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Cambodia’s Road to Development

Work on the much-anticipated 190-kilometre, 25-metre-wide Phnom Penh-Sihanoukville expressway is expected to begin by the end of the year. Once completed, the project, seen as one of the country's key contributions to the Belt and Road Initiative, will boost transport links between the capital and Preah Sihanouk, the country's principal seaport.

Managed by the China Communications Construction Company, the project is expected to reduce travel time and improve road safety in a country that has been notoriously short of infrastructure investment. It will run from the Kob Srov area, just to the west of central Phnom Penh, before extending along the route of National Road 4, passing through Kampong Speu province, before terminating in the coastal town of Sihanoukville, one of the country's most important trade and tourism centres.

Build, Operate, Transfer

The Initiative will also provide a much-needed boost to the government's plan to transform Preah Sihanouk province into a multi-purpose Special Economic Zone, in line with the previously announced objectives of its 2015-2025 Industrial Development Policy. With the project scheduled for completion within three years, return for investors should come via the toll-road system that will be put in place, in line with an agreed build, operate and transfer (BOT) finance model.

The initial deal was finalised and announced during the May 2017 Beijing Belt and Road Forum, and following a meeting between Cambodian Prime Minister Hun Sen and Liu Qitao, President of the China Communications Construction Company. Under the agreement, the Beijing-based developer will invest nearly US$2 billion in building the expressway on a BOT basis. The announcement came almost exactly a year after Cambodia's Public Works and Transport Minister Sun Chantol lobbied China for assistance with the project, as well as help redeveloping the country's overall infrastructure, particularly its road networks.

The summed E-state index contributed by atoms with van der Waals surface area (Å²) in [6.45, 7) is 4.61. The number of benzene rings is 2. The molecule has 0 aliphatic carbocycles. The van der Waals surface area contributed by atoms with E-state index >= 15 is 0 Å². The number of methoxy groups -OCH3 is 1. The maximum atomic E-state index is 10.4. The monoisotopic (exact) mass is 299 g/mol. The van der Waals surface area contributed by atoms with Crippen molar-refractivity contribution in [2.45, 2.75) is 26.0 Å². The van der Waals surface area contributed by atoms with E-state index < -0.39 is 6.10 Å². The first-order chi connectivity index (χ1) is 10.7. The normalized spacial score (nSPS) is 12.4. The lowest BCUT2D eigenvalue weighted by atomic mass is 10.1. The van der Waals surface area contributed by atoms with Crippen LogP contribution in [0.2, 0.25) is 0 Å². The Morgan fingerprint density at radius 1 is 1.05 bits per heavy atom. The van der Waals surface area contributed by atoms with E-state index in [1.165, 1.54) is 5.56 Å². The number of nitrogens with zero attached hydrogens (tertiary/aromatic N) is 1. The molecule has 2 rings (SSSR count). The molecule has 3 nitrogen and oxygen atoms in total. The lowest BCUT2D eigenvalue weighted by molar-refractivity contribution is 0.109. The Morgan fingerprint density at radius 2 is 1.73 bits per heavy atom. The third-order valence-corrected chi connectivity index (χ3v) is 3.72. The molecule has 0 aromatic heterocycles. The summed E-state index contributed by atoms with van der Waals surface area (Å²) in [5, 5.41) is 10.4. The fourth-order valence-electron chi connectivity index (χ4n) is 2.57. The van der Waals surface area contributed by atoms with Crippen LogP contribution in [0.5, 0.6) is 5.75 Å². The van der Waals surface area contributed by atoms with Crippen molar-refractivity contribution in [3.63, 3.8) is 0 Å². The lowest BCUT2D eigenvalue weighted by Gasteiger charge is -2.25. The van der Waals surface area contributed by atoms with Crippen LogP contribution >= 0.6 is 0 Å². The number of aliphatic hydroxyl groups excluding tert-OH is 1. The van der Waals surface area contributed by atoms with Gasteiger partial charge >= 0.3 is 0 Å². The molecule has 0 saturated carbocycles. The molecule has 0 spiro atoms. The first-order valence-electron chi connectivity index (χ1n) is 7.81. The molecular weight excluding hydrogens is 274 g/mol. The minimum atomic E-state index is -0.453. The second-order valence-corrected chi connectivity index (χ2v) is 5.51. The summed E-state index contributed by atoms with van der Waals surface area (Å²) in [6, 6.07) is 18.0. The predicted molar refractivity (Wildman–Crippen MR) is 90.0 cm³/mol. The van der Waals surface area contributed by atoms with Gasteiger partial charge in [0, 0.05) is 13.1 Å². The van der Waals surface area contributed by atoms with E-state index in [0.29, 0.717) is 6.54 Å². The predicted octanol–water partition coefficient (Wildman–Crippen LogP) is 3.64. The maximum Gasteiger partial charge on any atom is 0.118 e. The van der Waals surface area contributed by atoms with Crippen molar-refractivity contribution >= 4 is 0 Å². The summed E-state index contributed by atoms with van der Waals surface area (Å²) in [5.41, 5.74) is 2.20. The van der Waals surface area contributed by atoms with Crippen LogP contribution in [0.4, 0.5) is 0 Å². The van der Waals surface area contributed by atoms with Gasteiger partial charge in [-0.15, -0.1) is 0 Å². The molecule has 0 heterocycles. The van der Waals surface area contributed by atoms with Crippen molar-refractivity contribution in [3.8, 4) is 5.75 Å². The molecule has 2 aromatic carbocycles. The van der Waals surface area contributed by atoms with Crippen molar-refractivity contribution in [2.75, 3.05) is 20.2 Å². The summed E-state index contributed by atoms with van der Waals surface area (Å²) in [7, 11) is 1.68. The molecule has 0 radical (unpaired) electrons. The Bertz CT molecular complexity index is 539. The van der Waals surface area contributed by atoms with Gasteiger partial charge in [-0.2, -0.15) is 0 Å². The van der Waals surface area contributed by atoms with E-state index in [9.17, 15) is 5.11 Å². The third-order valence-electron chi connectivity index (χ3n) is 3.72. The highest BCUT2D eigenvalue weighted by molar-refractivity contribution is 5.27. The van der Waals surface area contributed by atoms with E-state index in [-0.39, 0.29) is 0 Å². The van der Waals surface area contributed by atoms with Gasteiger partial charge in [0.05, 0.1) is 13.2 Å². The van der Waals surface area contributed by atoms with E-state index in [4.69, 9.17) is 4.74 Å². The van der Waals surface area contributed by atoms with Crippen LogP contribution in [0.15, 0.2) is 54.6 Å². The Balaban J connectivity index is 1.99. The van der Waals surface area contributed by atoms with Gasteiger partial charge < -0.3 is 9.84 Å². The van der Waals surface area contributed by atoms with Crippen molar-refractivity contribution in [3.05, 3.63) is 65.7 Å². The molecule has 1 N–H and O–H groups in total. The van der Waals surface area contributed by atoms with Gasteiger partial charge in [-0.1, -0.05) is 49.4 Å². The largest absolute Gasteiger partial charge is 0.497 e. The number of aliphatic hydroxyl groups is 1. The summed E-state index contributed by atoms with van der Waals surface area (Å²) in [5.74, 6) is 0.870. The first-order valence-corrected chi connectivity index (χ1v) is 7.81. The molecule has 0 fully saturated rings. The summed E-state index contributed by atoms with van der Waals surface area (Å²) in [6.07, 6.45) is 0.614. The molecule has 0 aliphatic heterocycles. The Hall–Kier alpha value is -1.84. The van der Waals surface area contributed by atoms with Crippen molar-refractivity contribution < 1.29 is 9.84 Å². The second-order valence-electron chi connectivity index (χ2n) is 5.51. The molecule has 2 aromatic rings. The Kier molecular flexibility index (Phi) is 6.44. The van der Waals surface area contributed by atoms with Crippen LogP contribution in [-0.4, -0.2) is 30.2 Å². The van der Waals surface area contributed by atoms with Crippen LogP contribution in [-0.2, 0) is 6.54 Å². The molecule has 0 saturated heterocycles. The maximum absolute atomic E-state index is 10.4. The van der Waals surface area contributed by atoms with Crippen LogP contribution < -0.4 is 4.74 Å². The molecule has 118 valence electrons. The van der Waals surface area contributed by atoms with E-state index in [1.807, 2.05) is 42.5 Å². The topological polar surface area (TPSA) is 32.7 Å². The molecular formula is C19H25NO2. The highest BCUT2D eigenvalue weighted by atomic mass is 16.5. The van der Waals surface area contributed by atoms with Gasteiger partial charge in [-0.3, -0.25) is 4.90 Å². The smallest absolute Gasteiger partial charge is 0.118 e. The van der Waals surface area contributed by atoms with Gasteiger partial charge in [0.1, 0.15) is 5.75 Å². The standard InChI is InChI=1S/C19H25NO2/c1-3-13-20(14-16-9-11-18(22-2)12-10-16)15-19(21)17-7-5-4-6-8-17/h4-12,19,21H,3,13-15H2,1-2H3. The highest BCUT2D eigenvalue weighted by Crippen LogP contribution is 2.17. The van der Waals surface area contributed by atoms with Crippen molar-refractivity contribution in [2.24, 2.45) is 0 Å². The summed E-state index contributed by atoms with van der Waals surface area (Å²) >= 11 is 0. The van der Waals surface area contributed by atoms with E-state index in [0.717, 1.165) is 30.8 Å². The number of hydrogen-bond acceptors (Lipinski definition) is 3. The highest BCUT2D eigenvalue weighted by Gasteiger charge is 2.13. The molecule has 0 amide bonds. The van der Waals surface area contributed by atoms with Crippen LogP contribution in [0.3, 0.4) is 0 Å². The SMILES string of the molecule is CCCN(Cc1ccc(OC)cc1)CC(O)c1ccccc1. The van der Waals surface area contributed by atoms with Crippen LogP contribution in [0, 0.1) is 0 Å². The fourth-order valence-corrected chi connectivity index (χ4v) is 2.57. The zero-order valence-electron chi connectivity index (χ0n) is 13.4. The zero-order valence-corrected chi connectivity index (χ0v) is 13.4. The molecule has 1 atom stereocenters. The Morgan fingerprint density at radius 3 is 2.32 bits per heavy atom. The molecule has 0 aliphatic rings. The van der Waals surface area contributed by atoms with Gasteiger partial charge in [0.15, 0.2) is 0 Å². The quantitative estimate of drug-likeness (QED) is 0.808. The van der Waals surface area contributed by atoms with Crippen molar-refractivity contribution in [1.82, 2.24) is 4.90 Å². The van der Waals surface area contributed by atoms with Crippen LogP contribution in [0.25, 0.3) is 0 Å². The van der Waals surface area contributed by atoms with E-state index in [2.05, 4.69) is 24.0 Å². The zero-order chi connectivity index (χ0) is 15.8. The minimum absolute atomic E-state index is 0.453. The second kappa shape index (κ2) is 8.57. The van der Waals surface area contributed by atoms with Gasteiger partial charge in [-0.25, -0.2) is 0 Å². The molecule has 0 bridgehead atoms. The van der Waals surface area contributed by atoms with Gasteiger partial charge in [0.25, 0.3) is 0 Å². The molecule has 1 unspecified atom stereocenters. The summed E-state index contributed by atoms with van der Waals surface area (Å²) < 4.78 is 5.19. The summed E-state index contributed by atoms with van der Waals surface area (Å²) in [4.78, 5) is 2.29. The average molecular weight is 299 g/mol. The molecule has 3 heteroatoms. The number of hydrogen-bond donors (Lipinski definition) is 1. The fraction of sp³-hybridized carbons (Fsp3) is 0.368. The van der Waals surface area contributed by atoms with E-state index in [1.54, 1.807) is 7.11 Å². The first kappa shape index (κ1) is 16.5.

The Cambodian government's own Expressway Master Plan outlines the need to build an additional 850 kilometres of expressway by 2020, a development said to require some US$9 billion of funding. Looking at the longer term, the country is also seeking investment of about US$26 billion to build a further 2,230 kilometres by 2040.

According to a report by the Singapore-based Institute of Southeast Asian Studies, Cambodia needs to spend about US$700 million per year on roads, bridges, power grids and irrigation systems in order to compete and cooperate with the more developed countries in the region. Stressing the urgency, the report concludes: "Cambodia needs to quickly and effectively grasp the emerging opportunities arising from a number of regional development initiatives, most notably the Belt and Road Initiative."

Invest Cambodia

To a certain extent, Cambodia is taking heed. During the Beijing Forum, for instance, the country’s senior representatives came to a series of agreements with their Chinese counterparts across a wide range of investment and development issues. They included commitments to fund infrastructure improvements in a number of areas, including production capacity, trade, finance, maritime cooperation and tourism. With all of these to be funded within the Belt and Road framework, China also pledged an additional US$240 million worth of grants to its northern neighbour.

China is no newcomer to investing in Cambodia. According to the Cambodian Ministry of Public Works and Transport, China has already financed 2,727 kilometres of new roads in the country. Of these, some 2,000 kilometres have already been completed, with the remainder still under construction.

The China Communications Construction Company, meanwhile, has already committed to investing about US$1.6 billion in 16 Cambodian projects, including development work on extended road networks, new bridges and other areas designated as infrastructure priorities.

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Belt and Road

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